Tracy Reese on How the Fashion Industry Can Become Truly Anti-Racist

Even though Detroit is Tracy Reese’s hometown, she sometimes feels out of place there. “It’s very strange, for a city that is predominantly Black, to walk into so many situations where I’m a minority,” she says of the rapidly gentrifying city. “Anywhere from stepping into a buzzy new business, whether it’s in tech or creative or media, or walking into a new restaurant, I could be the only Black person there. It just struck me as really strange and relatively uncomfortable.”

Last year, the designer made a huge investment in Detroit: she started a sustainable line, Hope for Flowers, which is based there. Reese is also on the board of the nonprofit organization Nest, whose Makers United initiative recently launched in the city. While Detroit has become a hub of artisanship, “a lot of the incentives are going to the new population,” as opposed to longtime residents, Reese says. “There is this sense that old-school Detroiters aren’t benefiting much from this renaissance.”

The makers movement hasn’t just taken fashion by storm. Rebecca Van Bergen, Nest’s executive director and founder, jokes that when she started the organization, “No companies were talking about artisan and handcraft and now, literally, there are Doritos called that.” But not everyone has been lifted by the rising tide. Makers United, which operates in Austin, San Antonio, Birmingham, and now Detroit, grew out of an event the group convened to address the lack of diversity in the movement. Those reaping the benefits of the vogue for all things local and handmade “tended to be white and more affluent, often from dual-income households,” she says.

Tackling that disparity feels particularly crucial in light of an industrywide reckoning over racism in fashion. Reese has spoken about the micro- (and macro-) aggressions she’s faced as a Black woman in the industry, “whether it’s being somewhat ignored by industry organizations and media, to not being taken seriously by funders and lenders, to being shunned in booths at textile fairs,” she says. “I will find my way around roadblocks—that’s what I was taught as a child by my parents and it’s still my attitude today—but it doesn’t mean that the roadblocks weren’t there.”

“I will find my way around roadblocks…but it doesn’t mean the roadblocks weren’t there.”

In the past, when Reese tried to address these issues directly, she was often met with apathy. “When you’re the only person in the room who is experiencing it and talking about it, you get a lot of blank stares from white faces,” she says. “People would look at you like it was crazy. Like you were crazy. ‘I’m not a racist, and no racism is occurring in this establishment.’ You were just an angry Black woman.”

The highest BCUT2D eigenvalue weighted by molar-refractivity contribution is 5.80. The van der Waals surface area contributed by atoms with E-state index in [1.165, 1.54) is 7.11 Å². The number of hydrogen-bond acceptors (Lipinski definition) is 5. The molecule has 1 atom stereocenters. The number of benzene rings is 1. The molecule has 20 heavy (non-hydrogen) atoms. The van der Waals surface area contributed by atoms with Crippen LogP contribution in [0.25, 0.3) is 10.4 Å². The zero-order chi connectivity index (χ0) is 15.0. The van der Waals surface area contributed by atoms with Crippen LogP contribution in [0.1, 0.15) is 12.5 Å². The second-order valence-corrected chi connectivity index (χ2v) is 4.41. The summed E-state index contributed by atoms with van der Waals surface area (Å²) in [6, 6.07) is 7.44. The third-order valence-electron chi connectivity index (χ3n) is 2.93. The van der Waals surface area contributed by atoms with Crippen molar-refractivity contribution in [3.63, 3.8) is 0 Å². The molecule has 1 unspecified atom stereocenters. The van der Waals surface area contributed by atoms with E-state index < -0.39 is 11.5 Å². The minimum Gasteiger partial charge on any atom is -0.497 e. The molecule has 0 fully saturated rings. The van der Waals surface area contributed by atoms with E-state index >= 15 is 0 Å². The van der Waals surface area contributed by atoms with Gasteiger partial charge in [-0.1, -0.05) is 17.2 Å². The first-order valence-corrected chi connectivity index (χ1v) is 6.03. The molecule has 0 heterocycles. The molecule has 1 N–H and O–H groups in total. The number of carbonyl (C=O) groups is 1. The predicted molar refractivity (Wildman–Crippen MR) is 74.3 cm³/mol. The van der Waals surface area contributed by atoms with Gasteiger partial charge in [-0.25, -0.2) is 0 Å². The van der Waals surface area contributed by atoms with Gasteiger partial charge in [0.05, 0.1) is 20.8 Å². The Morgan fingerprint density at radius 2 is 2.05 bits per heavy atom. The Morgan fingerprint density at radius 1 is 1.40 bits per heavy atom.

Reese finds herself inspired by the younger generation of Black designers, who, she says, “are demanding equality now. They’re not interested in waiting patiently or even buying into establishment structures that aren’t inviting to Black people and people of color. And I agree—it is time to be impatient.”

For fashion to be truly anti-racist, she says, it “has to start celebrating its sources of inspiration instead of just appropriating and moving on to the next trend. Instead of celebrating those cultures and the makers and designers within those cultures, fashion has historically just appropriated the craft itself and reproduced it in a Western way. We’ve all been guilty of it. Instead of taking someone’s voice, we [need to] invite them into the circle, let them express their own true voices, and celebrate them.” She also advocates taking a hard look at representation in all its forms. “We, as business owners and as board members and organizations, have to look at our supply chain and all the people we do business with and ask, is this a diverse organization that I’m affiliated with?” she says. “We can demand that they diversify and they reflect us and the audience that they serve.”

“We have walked down this road of sameness for so long, and it’s boring.”

The recent focus on Black-owned businesses in all industries has helped many designers find a wider audience. But they’re still, like all small businesses, coping with a challenging economic landscape as a result of COVID. “The usual suspects, they have a thousand avenues. Small businesses don’t have that funding,” Reese says. “We rely on media and influencers and word of mouth for people to know that we exist. So it’s important to keep telling those stories and making these great discoveries, because on the other side of this, perhaps we’ll come out with, not just more diversity and people represented but more diversity in product and point of view and inspiration and design. We have walked down this road of sameness for so long, and it’s boring.”

Makers United is working with Same Sky Foundation, Bloomberg Philanthropies and West Elm on the project, and in Detroit, they’ve enlisted the help of small-business platform Gusto Partners. Reese says the group has put out a “broad call” in the community, with the goal of creating wider access to resources and community for people of color, Indigenous people, and immigrants.“There are so many worthy artists and makers and craftspeople here who are going to benefit from this program,” she says. “I’m going to benefit from it as well, because it’s going to widen my circle of acquaintance and collaboration.” Her plan is to work with many of the artisans in the program and sell the wares on her website. “So stay tuned,” she promises, “for some exclusive made-in-Detroit product.”

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